America's court system has been broken, abused and perverted by lawyers, judges and legislators.
You would think that at least the lawyers and judges, who use the system to make a comfortable living, would have an interest in preserving it. Instead, they are the main abusers of it.
These thoughts are prompted by the execution of Mark Dean Schwab, a 39-year-old psychopathic monster who kidnapped, raped and murdered an 11-year-old boy. The problem is that it took 16 years after his conviction to execute this piece of human dung thanks to laws, lawyers and judges. It's not justice. Neither is lethal injection. How in God's name did we become so squeamish that we have to provide a peaceful, painless death to vile and vicious criminals?
Schwab wasn't so kind to his victim, Junny Rios-Martinez, a little boy who would have made any parent proud. I'm very proud of this boy's father, who attended the execution. The boy's father said he had vowed that his would be the last face Schwab would ever see.
Schwab was released from prison early in 1991 after serving half a sentence for raping another boy at knifepoint. Within a month, he was stalking little Junny. At the time of his trial, he boasted that he would gladly go to the electric chair if he could have a famous child actor sit on his lap. When the end finally came, he wasn't boasting about anything.
"Finally" is the key word. It shouldn't take years and even decades to execute a criminal. Two years from the day of sentencing should be the final day of the perp's life. Virtually all of the appeals in capital cases are frivolous, filed by opponents of the death penalty who simply are trying to wreck the system.
Let's get our thoughts in order concerning the death sentence. Everybody dies. Everybody is condemned to death from the day of his or her birth. Thus, executing a criminal isn't doing anything to him that won't happen anyway. Good and decent people get death sentences every day from their doctors, and there are no appeals or stays.
When the Founding Fathers wrote the Bill of Rights and prohibited cruel and unusual punishment, it was an era when people were burned alive, torn apart, drawn and quartered or slowly killed by any number of torture devices. Certainly, they did not consider hanging or shooting to be cruel and inhuman punishment.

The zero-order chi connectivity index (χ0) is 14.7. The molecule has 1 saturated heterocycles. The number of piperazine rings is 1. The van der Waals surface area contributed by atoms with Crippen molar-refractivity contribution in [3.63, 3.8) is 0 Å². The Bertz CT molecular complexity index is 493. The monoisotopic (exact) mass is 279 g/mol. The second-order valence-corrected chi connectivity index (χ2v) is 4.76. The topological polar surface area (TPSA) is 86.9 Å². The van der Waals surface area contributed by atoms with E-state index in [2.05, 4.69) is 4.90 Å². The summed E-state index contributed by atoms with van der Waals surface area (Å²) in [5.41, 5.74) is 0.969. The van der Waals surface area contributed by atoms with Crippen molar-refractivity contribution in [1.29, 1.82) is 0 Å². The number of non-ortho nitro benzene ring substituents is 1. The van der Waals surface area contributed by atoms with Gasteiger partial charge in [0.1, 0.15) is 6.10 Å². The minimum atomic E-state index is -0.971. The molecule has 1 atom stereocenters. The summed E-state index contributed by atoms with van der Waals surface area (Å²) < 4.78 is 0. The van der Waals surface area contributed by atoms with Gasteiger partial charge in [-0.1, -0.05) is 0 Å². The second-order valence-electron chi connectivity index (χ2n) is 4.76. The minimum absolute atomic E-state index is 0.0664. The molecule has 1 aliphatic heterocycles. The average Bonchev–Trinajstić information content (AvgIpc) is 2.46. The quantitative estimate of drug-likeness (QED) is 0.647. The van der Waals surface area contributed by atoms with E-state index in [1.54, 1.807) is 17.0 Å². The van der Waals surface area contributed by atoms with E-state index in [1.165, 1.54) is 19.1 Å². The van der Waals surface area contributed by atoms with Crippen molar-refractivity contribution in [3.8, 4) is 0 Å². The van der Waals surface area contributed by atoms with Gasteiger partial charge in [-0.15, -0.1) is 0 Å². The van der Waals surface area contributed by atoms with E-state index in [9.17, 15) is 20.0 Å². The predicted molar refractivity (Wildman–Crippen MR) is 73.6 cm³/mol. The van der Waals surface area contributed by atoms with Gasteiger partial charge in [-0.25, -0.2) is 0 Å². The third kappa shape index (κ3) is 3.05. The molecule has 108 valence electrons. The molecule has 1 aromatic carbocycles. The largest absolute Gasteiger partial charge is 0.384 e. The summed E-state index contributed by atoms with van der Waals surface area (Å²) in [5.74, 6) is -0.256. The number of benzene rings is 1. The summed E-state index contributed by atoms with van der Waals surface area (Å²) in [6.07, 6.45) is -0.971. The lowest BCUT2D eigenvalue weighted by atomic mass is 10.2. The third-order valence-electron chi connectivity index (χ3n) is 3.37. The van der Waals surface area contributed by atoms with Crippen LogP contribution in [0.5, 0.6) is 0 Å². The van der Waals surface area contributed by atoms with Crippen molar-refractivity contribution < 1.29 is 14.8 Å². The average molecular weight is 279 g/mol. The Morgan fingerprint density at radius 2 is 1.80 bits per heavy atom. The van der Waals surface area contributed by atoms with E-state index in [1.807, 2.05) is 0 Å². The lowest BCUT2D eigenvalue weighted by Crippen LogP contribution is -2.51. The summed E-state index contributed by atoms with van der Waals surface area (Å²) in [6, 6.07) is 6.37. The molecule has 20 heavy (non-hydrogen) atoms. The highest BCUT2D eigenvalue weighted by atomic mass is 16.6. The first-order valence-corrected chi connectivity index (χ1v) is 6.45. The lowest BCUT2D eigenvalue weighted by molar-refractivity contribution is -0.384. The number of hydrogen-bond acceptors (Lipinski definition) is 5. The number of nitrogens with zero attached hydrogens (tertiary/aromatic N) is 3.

We should be neither hesitant nor squeamish about executing people who take the lives of innocent people, especially children. God knows, if we don't have enough juice to protect and, failing that, avenge the death of children, then we are a poor excuse for a society.
We could provide university education to 10 children for the cost of keeping one of these dysfunctional human slimeballs alive for his natural life. I'd support a return to public hanging in the county where the crime was committed. Let the public come and see justice done. I'd even favor hiring a Saudi with a good, sharp sword to take the man's head off. If beheading was good enough for English royalty, it should be good enough for American animals with two legs.
As for convicting the wrong person, that's a problem with a community's police and prosecutors and sometimes incompetent defense lawyers. Clean house. Fix that problem. Don't use it as an excuse to stop the death penalty. Lawyers, who claim to be professionals, do a lousy job of policing their own ranks. Incompetent lawyers often end up as judges with nice vacations and pensions they don't deserve.
One day, the American people may get fed up enough to vow to never elect a single lawyer to a legislative post. Then we might get some clear laws that protect the people rather than provide a lucrative living for lawyers and judges.
July 5, 2008
Charley Reese [send him mail] has been a journalist for 49 years.
© 2008 by King Features Syndicate, Inc.